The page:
At the same time, it is the employer's responsibility to determine the existence of regulated waste. This determination is not based on actual volume of blood, but rather on the potential to release blood, (e.g., when compacted in the waste container). If OSHA determines, on a case-by-case basis, that sufficient evidence of regulated waste exists, either through observation, (e.g., a pool of liquid in the bottom of a container, dried blood flaking off during handling), or based on employee interviews, citations may be issued.
Upon closure, duct tape may be used to secure the lid of a sharps container as long as the tape does not serve as the lid itself.
In areas, such as correctional facilities and psychiatric units, there may be difficulty placing sharps containers in the immediate use area. If a mobile cart is used in these areas, an alternative would be to lock the sharps container in the cart.
Get your biohazard signs and labels at Safety Emporium.
Q. What are the required colors for the labels?
Get all your DOT labels and placards at Safety Emporium.
DOT labeling is required on some transport containers (i.e., those containing "known infectious substances"). It is not required on all containers for which 29 CFR 1910.1030 requires the biohazard label. Where there is an overlap between the OSHA-mandated label and the DOT-required label, the DOT label will be considered acceptable on the outside of the transport container provided the OSHA-mandated label appears on any internal containers which may be present. Containers serving as collection receptacles within a facility must bear the OSHA label since these are not covered by the DOT requirements.
The contract between the personnel provider and the client should clearly describe the training responsibilities of both parties in order to ensure that all training requirements of the standard are met.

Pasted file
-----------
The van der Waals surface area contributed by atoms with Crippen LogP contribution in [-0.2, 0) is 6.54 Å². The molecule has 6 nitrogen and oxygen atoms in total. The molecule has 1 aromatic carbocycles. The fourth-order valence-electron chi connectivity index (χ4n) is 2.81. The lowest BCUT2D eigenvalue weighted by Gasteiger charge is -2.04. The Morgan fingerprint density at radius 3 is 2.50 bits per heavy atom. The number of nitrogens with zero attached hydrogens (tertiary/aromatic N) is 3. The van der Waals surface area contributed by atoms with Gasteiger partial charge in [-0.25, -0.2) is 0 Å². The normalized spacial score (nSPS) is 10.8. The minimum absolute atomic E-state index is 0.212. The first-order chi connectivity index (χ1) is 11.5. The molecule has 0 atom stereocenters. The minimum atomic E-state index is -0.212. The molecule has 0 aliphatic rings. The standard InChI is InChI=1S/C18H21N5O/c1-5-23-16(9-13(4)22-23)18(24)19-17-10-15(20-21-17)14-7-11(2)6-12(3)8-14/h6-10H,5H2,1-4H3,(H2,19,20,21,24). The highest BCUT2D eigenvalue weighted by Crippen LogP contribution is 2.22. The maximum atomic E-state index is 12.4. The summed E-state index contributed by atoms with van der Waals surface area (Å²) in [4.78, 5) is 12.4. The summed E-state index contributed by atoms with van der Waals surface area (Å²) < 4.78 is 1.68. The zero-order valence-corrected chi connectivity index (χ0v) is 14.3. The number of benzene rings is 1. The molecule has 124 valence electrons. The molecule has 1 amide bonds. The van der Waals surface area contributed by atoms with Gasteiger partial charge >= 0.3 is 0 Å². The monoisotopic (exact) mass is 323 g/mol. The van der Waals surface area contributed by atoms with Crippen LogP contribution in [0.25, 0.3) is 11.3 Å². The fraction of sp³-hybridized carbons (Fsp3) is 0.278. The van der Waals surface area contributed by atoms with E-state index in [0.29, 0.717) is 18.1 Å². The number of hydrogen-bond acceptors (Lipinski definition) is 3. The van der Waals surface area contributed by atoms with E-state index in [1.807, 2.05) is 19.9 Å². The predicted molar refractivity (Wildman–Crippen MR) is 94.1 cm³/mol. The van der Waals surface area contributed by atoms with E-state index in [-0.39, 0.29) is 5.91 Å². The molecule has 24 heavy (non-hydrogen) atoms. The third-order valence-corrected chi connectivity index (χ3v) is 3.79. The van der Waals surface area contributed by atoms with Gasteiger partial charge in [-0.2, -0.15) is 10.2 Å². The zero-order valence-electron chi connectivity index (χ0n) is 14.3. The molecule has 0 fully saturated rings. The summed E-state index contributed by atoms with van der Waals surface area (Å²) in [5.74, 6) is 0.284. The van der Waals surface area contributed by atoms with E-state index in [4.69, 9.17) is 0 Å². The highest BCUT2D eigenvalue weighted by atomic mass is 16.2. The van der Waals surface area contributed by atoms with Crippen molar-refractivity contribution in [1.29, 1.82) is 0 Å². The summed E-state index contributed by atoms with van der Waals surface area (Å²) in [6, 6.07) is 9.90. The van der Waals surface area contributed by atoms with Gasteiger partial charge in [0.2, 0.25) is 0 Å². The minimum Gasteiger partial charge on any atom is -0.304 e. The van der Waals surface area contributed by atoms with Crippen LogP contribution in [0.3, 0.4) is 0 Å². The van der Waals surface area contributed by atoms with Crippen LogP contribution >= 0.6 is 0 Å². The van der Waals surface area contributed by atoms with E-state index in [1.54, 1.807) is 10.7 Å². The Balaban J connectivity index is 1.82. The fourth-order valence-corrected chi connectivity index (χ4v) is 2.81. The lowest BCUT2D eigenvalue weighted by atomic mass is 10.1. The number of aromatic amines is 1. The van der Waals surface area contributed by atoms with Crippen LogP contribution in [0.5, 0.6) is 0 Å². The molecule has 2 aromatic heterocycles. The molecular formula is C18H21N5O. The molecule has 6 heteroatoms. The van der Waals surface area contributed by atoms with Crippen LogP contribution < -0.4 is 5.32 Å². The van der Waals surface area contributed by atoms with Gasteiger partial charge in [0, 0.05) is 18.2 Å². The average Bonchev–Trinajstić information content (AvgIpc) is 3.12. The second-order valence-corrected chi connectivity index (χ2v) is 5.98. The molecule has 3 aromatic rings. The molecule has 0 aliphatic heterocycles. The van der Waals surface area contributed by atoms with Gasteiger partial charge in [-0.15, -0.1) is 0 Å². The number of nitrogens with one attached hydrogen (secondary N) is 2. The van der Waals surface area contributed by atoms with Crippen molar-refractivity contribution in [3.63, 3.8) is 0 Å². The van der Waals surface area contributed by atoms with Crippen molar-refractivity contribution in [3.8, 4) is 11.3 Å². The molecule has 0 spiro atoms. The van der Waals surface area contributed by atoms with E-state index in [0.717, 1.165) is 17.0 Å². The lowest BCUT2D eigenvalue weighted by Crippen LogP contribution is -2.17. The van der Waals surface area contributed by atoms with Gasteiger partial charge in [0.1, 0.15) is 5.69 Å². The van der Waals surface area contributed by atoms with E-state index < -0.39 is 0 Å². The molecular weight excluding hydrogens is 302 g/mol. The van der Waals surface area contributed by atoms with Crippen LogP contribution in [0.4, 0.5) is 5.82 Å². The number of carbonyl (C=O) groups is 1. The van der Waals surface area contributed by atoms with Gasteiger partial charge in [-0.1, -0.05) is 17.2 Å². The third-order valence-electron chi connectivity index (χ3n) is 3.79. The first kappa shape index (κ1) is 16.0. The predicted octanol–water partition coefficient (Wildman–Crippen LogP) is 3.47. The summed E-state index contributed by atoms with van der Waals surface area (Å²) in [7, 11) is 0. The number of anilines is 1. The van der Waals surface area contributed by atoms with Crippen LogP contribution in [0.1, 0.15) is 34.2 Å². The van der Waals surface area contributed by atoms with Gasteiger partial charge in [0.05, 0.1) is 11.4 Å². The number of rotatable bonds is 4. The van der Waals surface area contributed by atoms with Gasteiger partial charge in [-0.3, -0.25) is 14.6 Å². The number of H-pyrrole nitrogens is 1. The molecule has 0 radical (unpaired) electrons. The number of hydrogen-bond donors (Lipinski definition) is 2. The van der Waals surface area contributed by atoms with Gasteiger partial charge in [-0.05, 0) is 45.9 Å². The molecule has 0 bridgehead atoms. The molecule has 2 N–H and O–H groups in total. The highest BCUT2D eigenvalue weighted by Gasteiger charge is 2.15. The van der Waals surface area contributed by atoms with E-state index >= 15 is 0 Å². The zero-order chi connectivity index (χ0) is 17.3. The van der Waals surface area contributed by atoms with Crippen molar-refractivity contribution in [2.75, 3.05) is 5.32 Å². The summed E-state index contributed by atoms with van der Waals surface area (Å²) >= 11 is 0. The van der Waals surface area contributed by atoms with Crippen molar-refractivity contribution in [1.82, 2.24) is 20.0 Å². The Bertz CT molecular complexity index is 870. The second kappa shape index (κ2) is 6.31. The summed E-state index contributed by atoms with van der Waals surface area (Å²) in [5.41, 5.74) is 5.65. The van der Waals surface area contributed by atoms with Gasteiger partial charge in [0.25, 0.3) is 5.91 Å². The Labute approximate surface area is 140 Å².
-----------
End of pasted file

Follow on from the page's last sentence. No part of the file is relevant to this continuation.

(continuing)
Get your bloodborne pathogen training courses on CD-ROM or VHS at Safety Emporium.
Q. Who are some examples of persons who could conduct training on the bloodborne standard?
|U.S. Department of Labor|
Occupational Safety and Health Administration
Listing of Regional Offices
(CT*, MA, ME, NH, RI, VT*)
133 Portland Street
Boston, MA 02114
Telephone: (617) 565-7164
(AR, LA, NM*, OK, TX)
525 Griffin Street
Dallas, TX 75202
Telephone: (214) 767-4731
(NY*, PR*, VI*)
201 Varick Street
New York, NY 10014
Telephone: (212) 337-2378
(NJ,(IA*, KS, MO, NE)
911 Walnut Street
Kansas City, MO 64106
Telephone: (816) 426-5861
(DC, DE, MD*, PA, VA*, WV)
Gateway Building, Suite 2100
3535 Market Street
Philadelphia, PA 19104
Telephone: (215) 596-1201
(CO, MT, ND, SD, UT*, WY*)
Federal Building, Room 1576
1961 Stout Street
Denver, CO 80294
Telephone: (303) 844-3061
(AL, FL, GA, KY*, MS, NC*,SC*, TN*)
1375 Peachtree Street, N.E.
Atlanta, GA 30367
Telephone: (404) 347-3573
(American Samoa, AZ*, CA*,Guam, HI*, NV*, Trust Territories of the Pacific)
71 Stevenson Street
San Francisco, CA 94105
Telephone: (415) 744-6670
(IL, IN*, MI*, MN*, OH, WI)
230 South Dearborn Street
Chicago, IL 60604
Telephone: (312) 353-2220
(AK*, ID, OR*, WA*)
1111 Third Avenue
Seattle, WA 98174
Telephone: (206) 553-5930
|(*) These states and territories operate their own OSHA-approved job safety and health plane (Connecticut and New York plans cover public employees only). States with approved plane must have a standard that is identical to, or at least as effective as, the federal standard.|
Table of Contents
The official, public domain, OSHA version of this document is available at http://www.osha.gov/pls/oshaweb/owadisp.show_document?p_table=INTERPRETATIONS&p_id=21010&p_text_version=FALSE